Catapult Ideas Blog

Sharing stories of young entrepreneurs, what it takes to run a successful startup, and more.
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31 Pictures Leading Up To Demo Day

3 months of customer discovery, prototyping, revenue models, acquisition, and many, many late nights, comes down to 1 Day, Demo Day. 

Demo Day is the culmination of the Incubator program.  A 5-minute pitch to judges from across the startup community, followed by a sometimes grueling Q&A session.

Teams spend 3 intense days prepping. See what happens behind the scenes in the days leading up to the most important event of a startup’s life.

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From Side Project to Startup

If you’re a high school student, and a young entrepreneur, turning a side project into a startup is one of the most important steps in your journey. Done well, this transition builds the determination and commitment that’s necessary to overcome the challenges of a startup that lie ahead. Done half-heartedly, the transition can be toxic for both the fledgling startup and the rest of your commitments (like school, extracurriculars, and sports)

Many Catapult entrepreneurs have gone through this, and in making the leap from side project to startup, they focus on three steps in particular that we think hold true for other young entrepreneurs.

1. Leave the Safety of Side Project Land

Side projects are fun because you get to work on something in a vacuum. No negative feedback or responsibilities. Going from a side project to a startup, however, means going from building something that interests you and is fun to spend a few hours on every now and then, to building something people want.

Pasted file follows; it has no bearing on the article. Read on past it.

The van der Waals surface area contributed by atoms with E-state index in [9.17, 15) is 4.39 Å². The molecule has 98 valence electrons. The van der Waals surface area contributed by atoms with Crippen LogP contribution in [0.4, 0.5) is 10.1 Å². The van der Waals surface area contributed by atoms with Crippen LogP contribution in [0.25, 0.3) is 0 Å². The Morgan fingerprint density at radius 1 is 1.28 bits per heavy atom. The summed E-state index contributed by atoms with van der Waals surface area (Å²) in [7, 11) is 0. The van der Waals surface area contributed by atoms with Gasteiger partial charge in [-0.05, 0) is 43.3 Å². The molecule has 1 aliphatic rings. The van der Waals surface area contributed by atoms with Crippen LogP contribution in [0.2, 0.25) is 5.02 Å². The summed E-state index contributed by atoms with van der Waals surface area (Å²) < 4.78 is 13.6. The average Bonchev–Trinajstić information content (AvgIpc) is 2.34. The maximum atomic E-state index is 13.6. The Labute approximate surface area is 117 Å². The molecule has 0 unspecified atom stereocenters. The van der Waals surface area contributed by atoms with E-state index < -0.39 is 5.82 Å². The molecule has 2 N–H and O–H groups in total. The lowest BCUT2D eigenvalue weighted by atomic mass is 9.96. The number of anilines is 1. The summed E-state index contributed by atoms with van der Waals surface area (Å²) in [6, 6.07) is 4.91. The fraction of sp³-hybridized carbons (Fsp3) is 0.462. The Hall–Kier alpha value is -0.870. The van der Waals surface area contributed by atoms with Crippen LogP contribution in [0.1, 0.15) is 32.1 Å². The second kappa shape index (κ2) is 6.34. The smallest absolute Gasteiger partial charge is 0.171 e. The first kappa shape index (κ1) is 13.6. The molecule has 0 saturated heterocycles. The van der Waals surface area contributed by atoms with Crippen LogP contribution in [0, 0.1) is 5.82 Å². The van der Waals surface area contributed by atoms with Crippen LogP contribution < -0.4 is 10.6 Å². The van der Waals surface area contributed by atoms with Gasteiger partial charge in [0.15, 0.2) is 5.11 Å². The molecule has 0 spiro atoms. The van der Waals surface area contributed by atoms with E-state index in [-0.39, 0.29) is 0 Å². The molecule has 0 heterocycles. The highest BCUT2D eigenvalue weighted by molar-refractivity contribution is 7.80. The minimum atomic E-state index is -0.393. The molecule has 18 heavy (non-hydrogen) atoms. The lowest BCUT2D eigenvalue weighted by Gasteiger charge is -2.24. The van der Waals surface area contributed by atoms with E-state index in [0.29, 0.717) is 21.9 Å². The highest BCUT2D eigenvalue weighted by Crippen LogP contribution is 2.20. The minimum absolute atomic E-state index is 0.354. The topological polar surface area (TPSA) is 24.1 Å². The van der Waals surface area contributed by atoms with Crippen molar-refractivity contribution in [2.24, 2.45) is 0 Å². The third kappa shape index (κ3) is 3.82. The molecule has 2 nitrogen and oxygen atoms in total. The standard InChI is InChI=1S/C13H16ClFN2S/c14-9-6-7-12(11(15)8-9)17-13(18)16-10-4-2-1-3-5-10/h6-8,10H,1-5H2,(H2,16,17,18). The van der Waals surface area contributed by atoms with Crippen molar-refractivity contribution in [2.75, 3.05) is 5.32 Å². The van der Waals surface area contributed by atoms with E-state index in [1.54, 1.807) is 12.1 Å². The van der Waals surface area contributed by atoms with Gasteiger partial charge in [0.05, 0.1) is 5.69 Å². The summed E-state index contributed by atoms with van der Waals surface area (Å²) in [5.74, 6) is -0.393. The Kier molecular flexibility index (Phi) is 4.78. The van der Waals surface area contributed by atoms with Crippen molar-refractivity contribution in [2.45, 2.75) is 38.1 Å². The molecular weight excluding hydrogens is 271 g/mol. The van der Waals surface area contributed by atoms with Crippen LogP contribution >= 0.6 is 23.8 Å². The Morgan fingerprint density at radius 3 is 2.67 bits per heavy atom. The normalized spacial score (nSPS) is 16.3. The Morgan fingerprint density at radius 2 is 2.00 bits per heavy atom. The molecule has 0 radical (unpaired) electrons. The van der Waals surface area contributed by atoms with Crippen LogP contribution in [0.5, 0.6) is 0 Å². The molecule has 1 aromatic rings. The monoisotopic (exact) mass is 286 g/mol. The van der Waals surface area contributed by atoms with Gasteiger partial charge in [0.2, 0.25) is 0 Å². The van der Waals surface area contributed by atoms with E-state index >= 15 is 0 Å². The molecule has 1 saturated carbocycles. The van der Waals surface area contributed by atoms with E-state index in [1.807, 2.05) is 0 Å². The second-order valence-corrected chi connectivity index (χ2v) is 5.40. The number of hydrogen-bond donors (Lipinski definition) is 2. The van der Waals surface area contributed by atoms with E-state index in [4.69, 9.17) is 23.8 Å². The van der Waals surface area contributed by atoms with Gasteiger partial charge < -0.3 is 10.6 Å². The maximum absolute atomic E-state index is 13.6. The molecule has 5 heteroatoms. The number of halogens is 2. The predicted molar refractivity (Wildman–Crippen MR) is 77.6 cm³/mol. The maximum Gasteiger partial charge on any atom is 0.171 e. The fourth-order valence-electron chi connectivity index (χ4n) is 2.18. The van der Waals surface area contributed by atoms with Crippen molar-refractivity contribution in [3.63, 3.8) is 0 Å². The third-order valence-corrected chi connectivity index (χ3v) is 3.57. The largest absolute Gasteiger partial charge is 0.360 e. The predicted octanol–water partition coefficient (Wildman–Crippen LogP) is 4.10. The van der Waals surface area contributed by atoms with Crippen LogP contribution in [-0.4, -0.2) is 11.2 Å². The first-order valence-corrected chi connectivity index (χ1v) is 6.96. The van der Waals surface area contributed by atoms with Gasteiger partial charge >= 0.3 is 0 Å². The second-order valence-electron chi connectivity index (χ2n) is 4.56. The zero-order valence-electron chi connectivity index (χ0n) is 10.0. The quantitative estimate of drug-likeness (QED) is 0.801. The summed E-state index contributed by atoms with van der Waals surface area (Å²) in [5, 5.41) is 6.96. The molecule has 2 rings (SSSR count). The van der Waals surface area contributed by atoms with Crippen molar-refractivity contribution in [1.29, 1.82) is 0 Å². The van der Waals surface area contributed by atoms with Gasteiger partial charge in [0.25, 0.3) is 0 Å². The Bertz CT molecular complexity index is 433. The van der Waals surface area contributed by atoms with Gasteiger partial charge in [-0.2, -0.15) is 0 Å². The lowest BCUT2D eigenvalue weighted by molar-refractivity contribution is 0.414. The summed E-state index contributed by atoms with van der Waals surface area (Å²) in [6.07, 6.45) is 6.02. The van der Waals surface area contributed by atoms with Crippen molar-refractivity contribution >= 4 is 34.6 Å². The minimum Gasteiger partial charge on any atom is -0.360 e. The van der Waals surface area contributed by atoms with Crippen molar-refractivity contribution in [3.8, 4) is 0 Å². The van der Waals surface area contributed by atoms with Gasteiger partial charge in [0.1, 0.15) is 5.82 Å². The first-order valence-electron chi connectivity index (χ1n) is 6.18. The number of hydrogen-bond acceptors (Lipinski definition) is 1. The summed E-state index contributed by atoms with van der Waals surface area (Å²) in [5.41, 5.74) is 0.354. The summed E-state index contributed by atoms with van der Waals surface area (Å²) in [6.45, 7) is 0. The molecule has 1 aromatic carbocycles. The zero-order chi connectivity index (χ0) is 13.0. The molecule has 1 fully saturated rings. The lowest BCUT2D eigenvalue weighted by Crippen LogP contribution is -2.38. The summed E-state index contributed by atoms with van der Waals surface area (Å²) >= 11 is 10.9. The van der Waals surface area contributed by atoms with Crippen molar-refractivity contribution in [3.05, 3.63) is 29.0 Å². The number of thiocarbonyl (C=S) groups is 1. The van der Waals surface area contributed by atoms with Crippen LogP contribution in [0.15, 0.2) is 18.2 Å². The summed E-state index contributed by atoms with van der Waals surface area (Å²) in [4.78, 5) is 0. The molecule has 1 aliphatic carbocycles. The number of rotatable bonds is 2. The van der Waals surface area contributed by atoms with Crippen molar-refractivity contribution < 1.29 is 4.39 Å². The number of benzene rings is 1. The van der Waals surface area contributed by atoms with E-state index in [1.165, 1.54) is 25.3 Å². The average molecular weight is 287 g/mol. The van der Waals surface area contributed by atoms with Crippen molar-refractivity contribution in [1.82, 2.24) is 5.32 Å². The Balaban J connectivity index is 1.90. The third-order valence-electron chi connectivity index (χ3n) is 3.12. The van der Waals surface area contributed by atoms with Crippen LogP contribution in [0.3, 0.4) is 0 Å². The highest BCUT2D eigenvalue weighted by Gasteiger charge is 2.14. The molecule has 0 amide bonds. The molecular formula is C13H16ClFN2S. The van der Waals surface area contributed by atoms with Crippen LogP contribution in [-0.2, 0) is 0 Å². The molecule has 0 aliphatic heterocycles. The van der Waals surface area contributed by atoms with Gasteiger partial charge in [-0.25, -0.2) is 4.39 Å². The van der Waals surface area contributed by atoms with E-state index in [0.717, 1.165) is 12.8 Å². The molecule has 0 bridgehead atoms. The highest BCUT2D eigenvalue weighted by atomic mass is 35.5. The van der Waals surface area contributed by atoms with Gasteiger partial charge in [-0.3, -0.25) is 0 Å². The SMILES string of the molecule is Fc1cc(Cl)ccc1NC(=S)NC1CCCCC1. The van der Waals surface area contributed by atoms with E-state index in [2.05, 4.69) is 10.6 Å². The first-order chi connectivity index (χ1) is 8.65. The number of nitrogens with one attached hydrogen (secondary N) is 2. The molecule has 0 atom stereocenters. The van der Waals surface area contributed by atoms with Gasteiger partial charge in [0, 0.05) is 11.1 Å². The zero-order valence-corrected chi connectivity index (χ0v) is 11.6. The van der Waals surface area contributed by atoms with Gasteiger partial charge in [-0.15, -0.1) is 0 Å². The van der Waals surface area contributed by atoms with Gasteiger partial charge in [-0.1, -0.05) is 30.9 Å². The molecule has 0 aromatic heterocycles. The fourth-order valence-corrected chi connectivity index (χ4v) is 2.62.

The best way to develop your side project into something people want is to talk to real users about what you’ve built. This sounds scary and painful (and it can be), but it’s here that young entrepreneurs actually have a unique advantage; you’re already surrounded by thousands of supportive and helpful testers (your classmates, school alumni, and peers).

There are a few effective ways to make the most of this advantage:

  • Email relevant school clubs/groups (robotics, business, school govt) asking to chat with people for 15 minutes about your project (this is also a great way to meet cofounders)
  • Demo your product to students at school, at club competitions (DECA, Debate, Mock Trial, Robotics, etc), gatherings of young people in your area.
  • Submit your project into pitch competitions (be wary of competitions that require too much time – the application shouldn’t take longer than 30 minutes). Often times there isn’t as much competition as you think!
  • If you’re selling your product to businesses, search LinkedIn or your school’s alumni directory for alumni that could use your product and include “(~Your School~ student)” in the subject line of your cold email

2. Dream Bigger

Your side project probably started as something that you found interesting or amusing, not something that you thought could impact the world. But turning your side project into a startup means figuring out why your creation really matters, and a larger vision is a key part of that. We’ve found two questions in particular to be helpful with this:

Think carefully about the problem that made you start your side project in the first place. How would the world be different if your startup solved that problem?

About a year ago, Mohammed came to Catapult having built one of the heaviest lifting commercial drones available. With his team, they started thinking about how could these drones but put to the best use. They decided on using the drones for humanitarian disasters, delivering aid and being used to survey areas rapidly. From side project to literal life saver, that is pretty cool.